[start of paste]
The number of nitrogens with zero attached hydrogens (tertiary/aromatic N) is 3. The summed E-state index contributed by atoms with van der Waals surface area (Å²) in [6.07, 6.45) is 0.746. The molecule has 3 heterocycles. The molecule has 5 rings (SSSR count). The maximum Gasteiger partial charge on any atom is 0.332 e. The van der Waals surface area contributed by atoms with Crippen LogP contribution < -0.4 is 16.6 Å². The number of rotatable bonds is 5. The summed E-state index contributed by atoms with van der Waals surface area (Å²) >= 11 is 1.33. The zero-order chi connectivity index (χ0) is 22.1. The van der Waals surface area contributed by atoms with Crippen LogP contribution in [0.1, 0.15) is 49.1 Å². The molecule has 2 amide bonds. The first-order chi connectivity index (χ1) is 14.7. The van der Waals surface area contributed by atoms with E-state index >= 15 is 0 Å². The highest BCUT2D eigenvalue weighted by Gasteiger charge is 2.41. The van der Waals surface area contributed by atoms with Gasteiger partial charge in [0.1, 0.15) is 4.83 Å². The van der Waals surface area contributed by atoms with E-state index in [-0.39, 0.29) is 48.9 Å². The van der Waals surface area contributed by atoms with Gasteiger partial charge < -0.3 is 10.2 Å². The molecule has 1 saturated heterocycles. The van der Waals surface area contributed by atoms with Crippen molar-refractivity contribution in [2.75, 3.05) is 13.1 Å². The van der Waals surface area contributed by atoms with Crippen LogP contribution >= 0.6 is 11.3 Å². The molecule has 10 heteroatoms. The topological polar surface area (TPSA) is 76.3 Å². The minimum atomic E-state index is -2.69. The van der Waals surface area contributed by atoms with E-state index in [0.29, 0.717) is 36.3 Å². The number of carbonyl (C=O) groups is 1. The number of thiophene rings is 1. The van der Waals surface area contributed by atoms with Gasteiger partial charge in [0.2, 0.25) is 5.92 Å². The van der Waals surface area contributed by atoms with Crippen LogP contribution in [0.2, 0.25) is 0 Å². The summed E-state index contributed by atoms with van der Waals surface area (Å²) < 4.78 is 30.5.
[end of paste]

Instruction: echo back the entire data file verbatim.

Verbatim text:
The number of nitrogens with zero attached hydrogens (tertiary/aromatic N) is 3. The summed E-state index contributed by atoms with van der Waals surface area (Å²) in [6.07, 6.45) is 0.746. The molecule has 3 heterocycles. The molecule has 5 rings (SSSR count). The maximum Gasteiger partial charge on any atom is 0.332 e. The van der Waals surface area contributed by atoms with Crippen LogP contribution < -0.4 is 16.6 Å². The number of rotatable bonds is 5. The summed E-state index contributed by atoms with van der Waals surface area (Å²) >= 11 is 1.33. The zero-order chi connectivity index (χ0) is 22.1. The van der Waals surface area contributed by atoms with Crippen LogP contribution in [0.1, 0.15) is 49.1 Å². The molecule has 2 amide bonds. The first-order chi connectivity index (χ1) is 14.7. The van der Waals surface area contributed by atoms with E-state index >= 15 is 0 Å². The highest BCUT2D eigenvalue weighted by Gasteiger charge is 2.41. The van der Waals surface area contributed by atoms with Gasteiger partial charge in [0.1, 0.15) is 4.83 Å². The van der Waals surface area contributed by atoms with E-state index in [-0.39, 0.29) is 48.9 Å². The van der Waals surface area contributed by atoms with Gasteiger partial charge < -0.3 is 10.2 Å². The molecule has 1 saturated heterocycles. The van der Waals surface area contributed by atoms with Crippen molar-refractivity contribution in [2.75, 3.05) is 13.1 Å². The van der Waals surface area contributed by atoms with Crippen LogP contribution >= 0.6 is 11.3 Å². The molecule has 10 heteroatoms. The topological polar surface area (TPSA) is 76.3 Å². The minimum atomic E-state index is -2.69. The van der Waals surface area contributed by atoms with E-state index in [0.29, 0.717) is 36.3 Å². The number of carbonyl (C=O) groups is 1. The number of thiophene rings is 1. The van der Waals surface area contributed by atoms with Gasteiger partial charge in [0.2, 0.25) is 5.92 Å². The van der Waals surface area contributed by atoms with Crippen LogP contribution in [0.2, 0.25) is 0 Å². The summed E-state index contributed by atoms with van der Waals surface area (Å²) < 4.78 is 30.5.